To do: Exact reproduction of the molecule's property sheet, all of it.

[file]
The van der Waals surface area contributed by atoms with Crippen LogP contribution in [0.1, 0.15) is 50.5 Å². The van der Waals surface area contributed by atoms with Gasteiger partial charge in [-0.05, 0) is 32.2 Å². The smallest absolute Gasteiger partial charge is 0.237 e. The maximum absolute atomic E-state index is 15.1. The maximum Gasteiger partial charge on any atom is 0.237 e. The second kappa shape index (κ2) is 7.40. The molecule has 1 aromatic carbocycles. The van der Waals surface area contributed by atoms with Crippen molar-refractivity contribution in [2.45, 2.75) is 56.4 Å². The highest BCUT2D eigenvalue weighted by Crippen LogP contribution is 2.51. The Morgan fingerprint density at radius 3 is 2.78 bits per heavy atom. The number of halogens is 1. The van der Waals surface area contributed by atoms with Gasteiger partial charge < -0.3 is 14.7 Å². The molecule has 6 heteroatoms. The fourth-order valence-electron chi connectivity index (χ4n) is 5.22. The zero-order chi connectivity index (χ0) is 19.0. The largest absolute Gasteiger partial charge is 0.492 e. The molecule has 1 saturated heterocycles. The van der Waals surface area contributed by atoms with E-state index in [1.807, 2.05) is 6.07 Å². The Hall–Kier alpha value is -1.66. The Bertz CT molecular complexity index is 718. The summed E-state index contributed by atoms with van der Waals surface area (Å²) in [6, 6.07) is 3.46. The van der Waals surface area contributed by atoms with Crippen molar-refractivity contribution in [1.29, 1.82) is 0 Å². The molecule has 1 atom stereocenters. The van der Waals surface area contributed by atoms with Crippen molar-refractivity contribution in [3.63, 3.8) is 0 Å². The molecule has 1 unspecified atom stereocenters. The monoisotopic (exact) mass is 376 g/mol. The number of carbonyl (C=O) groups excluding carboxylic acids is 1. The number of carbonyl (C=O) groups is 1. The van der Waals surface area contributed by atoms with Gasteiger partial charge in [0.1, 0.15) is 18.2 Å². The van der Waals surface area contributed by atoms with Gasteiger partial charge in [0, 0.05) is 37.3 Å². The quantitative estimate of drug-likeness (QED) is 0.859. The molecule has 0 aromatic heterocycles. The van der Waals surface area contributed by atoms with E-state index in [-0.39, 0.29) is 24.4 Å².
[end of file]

The van der Waals surface area contributed by atoms with Crippen LogP contribution in [0.1, 0.15) is 50.5 Å². The van der Waals surface area contributed by atoms with Gasteiger partial charge in [-0.05, 0) is 32.2 Å². The smallest absolute Gasteiger partial charge is 0.237 e. The maximum absolute atomic E-state index is 15.1. The maximum Gasteiger partial charge on any atom is 0.237 e. The second kappa shape index (κ2) is 7.40. The molecule has 1 aromatic carbocycles. The van der Waals surface area contributed by atoms with Crippen molar-refractivity contribution in [2.45, 2.75) is 56.4 Å². The highest BCUT2D eigenvalue weighted by Crippen LogP contribution is 2.51. The Morgan fingerprint density at radius 3 is 2.78 bits per heavy atom. The number of halogens is 1. The van der Waals surface area contributed by atoms with Gasteiger partial charge < -0.3 is 14.7 Å². The molecule has 6 heteroatoms. The fourth-order valence-electron chi connectivity index (χ4n) is 5.22. The zero-order chi connectivity index (χ0) is 19.0. The largest absolute Gasteiger partial charge is 0.492 e. The molecule has 1 saturated heterocycles. The van der Waals surface area contributed by atoms with E-state index in [1.807, 2.05) is 6.07 Å². The Hall–Kier alpha value is -1.66. The Bertz CT molecular complexity index is 718. The summed E-state index contributed by atoms with van der Waals surface area (Å²) in [6, 6.07) is 3.46. The van der Waals surface area contributed by atoms with Crippen molar-refractivity contribution in [1.29, 1.82) is 0 Å². The molecule has 1 atom stereocenters. The van der Waals surface area contributed by atoms with Crippen molar-refractivity contribution in [3.63, 3.8) is 0 Å². The molecule has 1 unspecified atom stereocenters. The monoisotopic (exact) mass is 376 g/mol. The number of carbonyl (C=O) groups excluding carboxylic acids is 1. The number of carbonyl (C=O) groups is 1. The van der Waals surface area contributed by atoms with Gasteiger partial charge in [0.1, 0.15) is 18.2 Å². The van der Waals surface area contributed by atoms with Gasteiger partial charge in [0, 0.05) is 37.3 Å². The quantitative estimate of drug-likeness (QED) is 0.859. The molecule has 0 aromatic heterocycles. The van der Waals surface area contributed by atoms with E-state index in [-0.39, 0.29) is 24.4 Å².